It is imperative to note, however, that this does not make a case against physical distancing as models show that short‐term business closures are necessary to mitigate a potentially worse long‐term economic collapse that may result from additional lives lost without strong containment measures.26 The pandemic is predicted to have significant impacts on the economy beyond the immediate effects of public health measures. A recent article analyzing historic data from the 1918 influenza pandemic in the United States concluded that the pandemic lead to a sharp and persistent decline in economic activity, reducing manufacturing output by 18%.27 Reports studying prior economic recessions have also found a link between such economic decline and mortality.28, 29 Research by health economists has identified heterogeneity in the effect of recessions on mortality. While the relationship between macroeconomic environments and health behaviors has remained generally stable, cancer mortality has become more sensitive to financial strain and limited access to health resources when compared to other diseases.30 This phenomenon is postulated to result from advances in expensive cancer treatments and technologies, which places cancer survivors at a particular disadvantage during difficult economic climates.
In late March, a record 6.6 million people filed for unemployment in the United States, while some models anticipate the unemployment rate to rise up to 32% for the second quarter of 2020.31, 32 Cancer survivors that will be affected by this may be at a higher risk for financial burden than the general population and more severe financial toxicity than would normally be expected.33, 34 Indeed it is predicted that low‐wage and self‐employed workers will face the greatest risk of immediate financial burdens.35 Cancer survivors with low income at baseline, loss of wages, or perceived social isolation already face higher levels of financial toxicity than their counterparts.33, 34 These are all factors that may be exacerbated by necessary public health measures such as physical distancing. Thus low‐earning or socially isolated cancer survivors may represent some of the highest risk groups for increased financial toxicity during the pandemic compared to the general population and other cancer survivors.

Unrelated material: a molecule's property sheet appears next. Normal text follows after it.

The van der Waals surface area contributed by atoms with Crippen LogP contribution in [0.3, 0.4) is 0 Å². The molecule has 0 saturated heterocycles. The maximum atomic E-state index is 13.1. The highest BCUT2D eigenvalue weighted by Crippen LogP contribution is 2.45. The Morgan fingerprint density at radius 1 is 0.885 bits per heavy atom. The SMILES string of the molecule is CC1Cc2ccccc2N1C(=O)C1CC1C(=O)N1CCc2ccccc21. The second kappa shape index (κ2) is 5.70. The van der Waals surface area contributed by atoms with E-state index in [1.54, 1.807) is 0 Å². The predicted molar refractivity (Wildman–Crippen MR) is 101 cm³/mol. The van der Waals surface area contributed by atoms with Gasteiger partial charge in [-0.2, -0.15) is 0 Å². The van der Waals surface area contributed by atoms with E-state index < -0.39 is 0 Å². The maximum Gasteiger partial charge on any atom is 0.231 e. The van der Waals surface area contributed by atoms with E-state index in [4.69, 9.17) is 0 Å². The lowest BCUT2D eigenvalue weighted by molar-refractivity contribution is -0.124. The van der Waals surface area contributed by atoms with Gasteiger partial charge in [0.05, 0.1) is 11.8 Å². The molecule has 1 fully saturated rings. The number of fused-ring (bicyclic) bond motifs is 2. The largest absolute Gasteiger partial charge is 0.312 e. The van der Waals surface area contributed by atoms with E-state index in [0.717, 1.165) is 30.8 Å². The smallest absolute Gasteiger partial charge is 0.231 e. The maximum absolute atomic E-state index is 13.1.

Survivors employed in services that cannot be offered from home may be disproportionately affected and forced into temporary unemployment. Unpublished data from an ongoing prospective study examining financial toxicity in HNC survivors at our institution suggest that this may constitute up to 61.6% (45/73) of patients with squamous cell carcinoma (SCC) of the upper aerodigestive system. In a previous cross‐sectional investigation of insured patients who completed primary treatment for SCC of the oral cavity, oropharynx, or larynx/hypopharynx, we found differences in financial toxicity by primary site, with worst financial toxicity in larynx/hypopharynx patients. This finding illuminates potential site‐specific factors, for example, workplace discrimination or inability to return to work that may contribute to increased risk.36 Of all working‐age cancer survivors (45% of people diagnosed with cancer),37 just 54% report working full time.38 This number will certainly be affected in the short‐term, but these effects may linger long after acute pandemic control measures have been lifted. An increased proportion of cancer survivors may potentially suffer long‐term cancer‐associated job loss as a result of economic repercussions on the job market; a potentially less supportive and accommodating work environment39; decreased functional status40; and loss of productivity which cancer survivors already experience at greater levels than patients without a cancer history.41